In Shelley’s famous poem Ozymandias, a broken statue lies in the empty desert, its pedestal hollowly boasting, “My name is Ozymandias, king of Kings; Look on my Works, ye Mighty, and despair!”
The conquerors on this list boasted that they had “all the lands at [my] feet” or promised to make “Egypt taste the taste of my fingers!” But in the end, they, too, have been largely forgotten. Look upon their works and despair.
Civilization was born in ancient Sumeria, in the rich lands between the Tigris and Euphrates rivers. But by 2330 BC, the region was in an uproar and ancient cities lay in ruins. The culprit was Lugalzagesi, the king of Umma. Before inheriting the throne, Lugalzagesi was a priest of the goddess Nisaba and he has been labeled an “ecstatic” and a “bone fide berserk” by historians seeking to explain the unprecedented destruction he unleashed.
Shortly after inheriting the throne of Umma, Lugalzagesi also became king of Uruk, probably through marriage. He then launched a series of frenzied campaigns against the kingdom of Lagash, eventually conquering the city itself. A priest of Lagash reported that he “set fire to the [temples] . . . he plundered the palace of Tirash, he plundered the Abzubanda temple, he plundered the chapels of Enlil and Utu.”
In another inscription, the defeated king of Lagash bitterly cursed the conqueror: “The leader of Umma, having sacked Lagash, has committed a sin against Ningirsu. The hand which he has raised against him will be cut off! May Nisaba, the god of Lugalzagesi, ruler of Umma, make him bear the sin.”
But the conquest of Lagash only increased Lugalzagesi’s strength. Before long, he was ruler of all Sumeria, lord of primeval cities like Ur, Zabala, and Nippur. His armies raided from the Persian Gulf to the Mediterranean: “Enlil, king of all lands, gave to Lugalzagesi the kingship of the nation, directed all eyes of the land toward him, put all the lands at his feet . . . from east to west, Enlil permitted him no rival.”
Enlil must have changed his mind. Lugalzagesi’s conquests soon brought him into conflict with a minor ruler named Sargon. In a stunning upset, Sargon’s well-drilled troops defeated the primitive armies of Sumeria. Lugalzagesi was paraded in chains through Nippur and was soon all but forgotten, while Sargon of Akkad went on to found the first great empire in history.
9. Modu Chanyu
The horse was first domesticated on the great Eurasian Steppe, the seemingly endless ocean of grass that runs from Mongolia to Eastern Europe. Every so often, the nomadic horsemen of the plains would unite under some great ruler and erupt on the civilized world. Some of these conquerors remain famous—-Attila, Genghis, Timur the Lame—-but Modu Chanyu, who was one of the earliest, is now almost forgotten in the West.
Modu’s father was king of the Xiongnu, a people who lived in what is now Mongolia. The king preferred Modu’s brother, so Modu had him killed and took power anyway. According to the Chinese historian Sima Qian, Modu invited his bodyguards for some archery practice and told them to use his favorite horse as a target. When some objected, Modu immediately executed them. Then, he told them to use his wife as a target. Again, some objected, and Modu killed them on the spot. Finally, he told the survivors that their new target was his father. They shot him without hesitation.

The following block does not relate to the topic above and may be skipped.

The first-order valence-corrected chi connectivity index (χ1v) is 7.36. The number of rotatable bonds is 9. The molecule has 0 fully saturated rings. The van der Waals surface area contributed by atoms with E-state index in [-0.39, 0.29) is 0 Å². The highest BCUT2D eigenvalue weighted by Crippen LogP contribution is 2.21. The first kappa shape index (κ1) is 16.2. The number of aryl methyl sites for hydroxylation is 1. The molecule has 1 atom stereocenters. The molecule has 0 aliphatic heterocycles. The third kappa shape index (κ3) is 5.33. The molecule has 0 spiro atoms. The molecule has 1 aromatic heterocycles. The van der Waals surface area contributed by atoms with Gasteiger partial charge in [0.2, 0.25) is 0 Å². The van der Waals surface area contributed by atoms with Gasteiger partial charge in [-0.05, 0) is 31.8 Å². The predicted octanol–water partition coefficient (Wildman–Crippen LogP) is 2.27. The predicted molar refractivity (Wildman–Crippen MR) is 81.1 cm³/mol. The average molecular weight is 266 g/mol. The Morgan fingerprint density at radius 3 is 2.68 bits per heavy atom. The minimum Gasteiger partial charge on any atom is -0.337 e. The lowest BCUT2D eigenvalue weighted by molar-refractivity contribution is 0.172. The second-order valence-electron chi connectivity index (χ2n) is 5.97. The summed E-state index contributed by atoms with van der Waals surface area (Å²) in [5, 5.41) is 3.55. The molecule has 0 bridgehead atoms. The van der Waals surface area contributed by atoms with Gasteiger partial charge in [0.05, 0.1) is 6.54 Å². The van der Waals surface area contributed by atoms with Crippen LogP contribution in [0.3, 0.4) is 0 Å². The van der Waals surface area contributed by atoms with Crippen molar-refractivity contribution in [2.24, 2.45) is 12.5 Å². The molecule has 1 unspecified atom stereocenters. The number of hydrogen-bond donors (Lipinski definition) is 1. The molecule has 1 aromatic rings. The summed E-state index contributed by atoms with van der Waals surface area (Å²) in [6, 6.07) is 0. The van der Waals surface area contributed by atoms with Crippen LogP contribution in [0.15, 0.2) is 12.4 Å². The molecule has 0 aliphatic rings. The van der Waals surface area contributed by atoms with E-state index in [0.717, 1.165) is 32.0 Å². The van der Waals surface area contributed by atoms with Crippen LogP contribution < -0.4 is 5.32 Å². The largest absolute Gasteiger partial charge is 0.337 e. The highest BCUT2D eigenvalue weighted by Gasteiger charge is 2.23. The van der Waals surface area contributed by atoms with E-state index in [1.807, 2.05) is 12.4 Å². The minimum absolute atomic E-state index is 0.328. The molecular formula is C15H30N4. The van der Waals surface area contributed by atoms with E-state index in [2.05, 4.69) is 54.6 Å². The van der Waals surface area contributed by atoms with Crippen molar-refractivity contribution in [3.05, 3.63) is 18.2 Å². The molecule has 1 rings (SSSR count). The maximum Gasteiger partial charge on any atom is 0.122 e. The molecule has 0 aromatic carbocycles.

After murdering his siblings, Modu launched lightning campaigns against the Donghu and Yuezhi, forming a sprawling empire that stretched across the eastern steppes. In 200 BC, he lured the Chinese Emperor Gaozu into an ambush and forced him to sign a humiliating treaty. The Chinese had to pay tribute and Gaozu agreed to give his daughter as a concubine to Modu (he sent some other girl and lied that she was his daughter instead).
In a way, Gaozu was lucky—-the king of Yuezhi had his skull turned into a drinking cup by Modu’s son. Modu himself died in 174 BC, as the ruler of an empire that rivaled Alexander the Great’s in size.
For centuries, the mighty Assyrian Empire dominated the ancient Middle East. Its influence even extended to the lands of the Medes, in what is now Iran. The Medes had mixed feelings about this and a nobleman named Phraortes led a revolt around 653 BC. But the bowmen of Assyria were justly feared, and the rebellion was crushed. Phraortes was executed and his grieving son Cyaxares swore to finish what his father had started.
This was no mean task, particularly considering that the Scythians had invaded Media in the meantime. But Cyaxares quietly submitted to Scythian rule until he was able to lure their leaders to a banquet. Once the Scythians were drunk, Cyaxares had them slaughtered. Next, he united the Medes into one kingdom under his command. He reformed the Mede army with new weapons and a focus on horsemen, which the Assyrians lacked.
In 614 BC, the Medes attacked, sacking the Assyrian stronghold at Ashur. Over the next two years, they ground closer to the Assyrian capital Ninevah, which fell in 612. Cyaxares had avenged his father and destroyed the greatest empire of the day. The Median Empire seemed destined to dominate the ancient world—-and it might have, had Cyaxares’s successor not had the misfortune to cross an young man called Cyrus, the leader of an obscure tribe called the Persians.
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